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Egypt's Opposition Tactics: Black Bloc Violence vs. Canal City Strikes

From violence to civil disobedience, Egypt's disparate opposition groups are deploying a variety of tactics in resisting the state.
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Members of the Black Bloc protest group marching in Cairo. Photograph by Moud Barthez.

Cairo, Egypt:

The past month has seen the emergence of two very different approaches to street protests emerge in Egypt.

On the one hand, the use of violence as a means of protest has gained renewed vigour. Port Said erupted into clashes at the end of January after death sentences were issued to 21 people for their role in the deadly football riots the year before. And a new, violent and mysterious protest group called the Black Bloc has emerged in the last few weeks whose predilection for street fighting and aggressive tactics has become well-known.

On the other hand, however, resistance to President Mohammed Morsi’s government is evolving in other ways. Recently in Port Said, although violence has continued, there has also been a marked shift towards organised strikes and civil disobedience.

Masks and Molotovs

On the afternoon of 31 January, a group of protesters wearing gas masks clashed with the police guarding the Semiramis Hotel in Cairo. While the riot police held their ground against the stone-throwing, they charged the demonstrators down when they started throwing Molotov cocktails, sending scores of youths fleeing in every direction.

A member of the group – calling himself ‘Kadir’ – explained their purpose. “We tried to take the hotel before, but we had to leave before we could set it ablaze. We have returned to finish the job and the police mercenaries cannot stop us for forever”, he told to Think Africa Press. He wore the trademark Black Bloc uniform of black clothing and a gas mask.

Kadir’s group walked back to their tent on the edge of the Omar Makram Mosque. But as they approached it, Kadir spotted three men watching them from one of the makeshift cafés scattered around Tahrir Square. Kadir abruptly left his comrades and demanded to see the ID card of a clean cut man with a nice leather jacket sitting at the café. The man in the remained calm as the youths accosted him. “I’m just sitting here having a tea after I finished at the Mogamma”, he explained, pointing at the Soviet-style administration building which dominates the square.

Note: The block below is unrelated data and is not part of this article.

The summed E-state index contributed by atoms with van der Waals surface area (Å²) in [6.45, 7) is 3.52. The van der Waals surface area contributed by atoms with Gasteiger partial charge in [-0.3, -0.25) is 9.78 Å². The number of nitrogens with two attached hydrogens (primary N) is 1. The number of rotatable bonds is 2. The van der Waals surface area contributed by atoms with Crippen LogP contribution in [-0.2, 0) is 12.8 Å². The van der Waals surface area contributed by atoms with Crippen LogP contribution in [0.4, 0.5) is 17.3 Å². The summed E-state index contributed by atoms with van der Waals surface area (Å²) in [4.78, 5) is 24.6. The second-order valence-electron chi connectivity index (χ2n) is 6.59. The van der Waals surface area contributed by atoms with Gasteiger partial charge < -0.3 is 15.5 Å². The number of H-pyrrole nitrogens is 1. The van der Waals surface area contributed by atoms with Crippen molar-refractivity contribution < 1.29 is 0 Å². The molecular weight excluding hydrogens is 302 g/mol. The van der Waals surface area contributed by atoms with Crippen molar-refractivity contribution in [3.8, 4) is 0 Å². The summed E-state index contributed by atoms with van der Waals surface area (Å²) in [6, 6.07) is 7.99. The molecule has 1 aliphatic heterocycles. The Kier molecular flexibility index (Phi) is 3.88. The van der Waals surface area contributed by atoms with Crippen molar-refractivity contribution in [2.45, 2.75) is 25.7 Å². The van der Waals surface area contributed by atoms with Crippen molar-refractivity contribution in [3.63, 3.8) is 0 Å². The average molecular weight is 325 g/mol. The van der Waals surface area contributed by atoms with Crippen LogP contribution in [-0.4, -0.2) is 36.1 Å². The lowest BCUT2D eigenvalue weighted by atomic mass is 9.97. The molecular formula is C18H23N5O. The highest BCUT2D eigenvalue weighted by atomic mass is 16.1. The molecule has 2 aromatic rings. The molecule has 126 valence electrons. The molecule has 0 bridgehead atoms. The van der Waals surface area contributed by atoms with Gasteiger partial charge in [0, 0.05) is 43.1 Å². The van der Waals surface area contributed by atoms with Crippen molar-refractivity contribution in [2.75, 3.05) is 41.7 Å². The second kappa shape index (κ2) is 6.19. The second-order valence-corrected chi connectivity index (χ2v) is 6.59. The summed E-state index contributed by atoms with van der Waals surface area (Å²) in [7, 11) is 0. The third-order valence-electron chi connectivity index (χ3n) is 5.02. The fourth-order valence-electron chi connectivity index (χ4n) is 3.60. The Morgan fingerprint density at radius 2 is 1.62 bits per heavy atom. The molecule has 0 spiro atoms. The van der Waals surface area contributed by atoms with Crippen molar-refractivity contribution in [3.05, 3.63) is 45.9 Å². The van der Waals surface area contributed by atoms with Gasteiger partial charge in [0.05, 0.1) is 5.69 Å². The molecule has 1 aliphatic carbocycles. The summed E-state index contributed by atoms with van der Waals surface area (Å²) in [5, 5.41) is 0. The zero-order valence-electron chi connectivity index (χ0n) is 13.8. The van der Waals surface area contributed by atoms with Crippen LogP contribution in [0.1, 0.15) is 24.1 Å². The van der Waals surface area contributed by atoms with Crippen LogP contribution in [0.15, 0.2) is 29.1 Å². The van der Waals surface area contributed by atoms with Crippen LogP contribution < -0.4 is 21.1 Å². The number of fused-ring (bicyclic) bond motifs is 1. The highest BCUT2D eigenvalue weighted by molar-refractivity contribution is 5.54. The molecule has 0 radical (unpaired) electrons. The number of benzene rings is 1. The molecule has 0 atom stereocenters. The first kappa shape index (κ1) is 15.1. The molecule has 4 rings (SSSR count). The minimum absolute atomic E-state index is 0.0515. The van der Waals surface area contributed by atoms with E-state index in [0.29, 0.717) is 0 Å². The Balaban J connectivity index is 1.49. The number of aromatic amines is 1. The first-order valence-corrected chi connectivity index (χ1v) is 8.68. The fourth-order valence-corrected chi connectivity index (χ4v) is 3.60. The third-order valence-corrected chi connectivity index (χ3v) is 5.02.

The man’s companions tried to calm Kadir down, but he became increasingly enraged. When he lit the Molotov cocktail he was holding, the man in the leather jacket quickly reached for his ID card. But Kadir threw the card back at him without even looking at it. “Forget the ID card, you look like a spy and here is what I do to the fascists who oppose the people”, Kadir exclaimed, abruptly smashing the Molotov cocktail on the ground a foot away.

Samer, a street vendor in Tahrir Square, who observed the scene commented: “This guy is one of the Black Bloc”. Samer sells surgical masks to protesters eager to ward off the effects of tear gas. 

The rise of the Black Bloc

Though a loose franchise, the original Black Bloc had been organising for months on the internet before it finally made its appearance on January 25, the second anniversary of the start revolution which ousted Hosni Mubarak. Assembling down a side-street, the group dramatically appeared en mass into the busiest part of Tahrir. At one point members put their arms on each others’ shoulders to maintain cohesion, before taking their place at the front of clashes with the police on Qasr El-Ayni Street.

Members of the Black Bloc are instantly recognisable from their black masks and outfits but the group has another, less sartorial, trademark for which it has become equally notorious: This new organisation has openly embraced violent confrontation with the police. Struggling to contain the group, Egyptian authorities have tried to paint them as pro-Israeli saboteurs and have labelled them a terrorist organisation.

The Black Bloc was blamed for the original raid on the Semiramis Hotel on January 29. Groups of protesters simultaneously converged on the hotel from several streets, overrunning the hotel’s meagre security. Outside, other protesters meticulously smashed every window of the hotel within stone-throwing range. The hotel’s staff desperately took to the social networking site Twitter and tweeted for help. Scores of youths from Tahrir Square and ambulances arrived on the scene to aid them.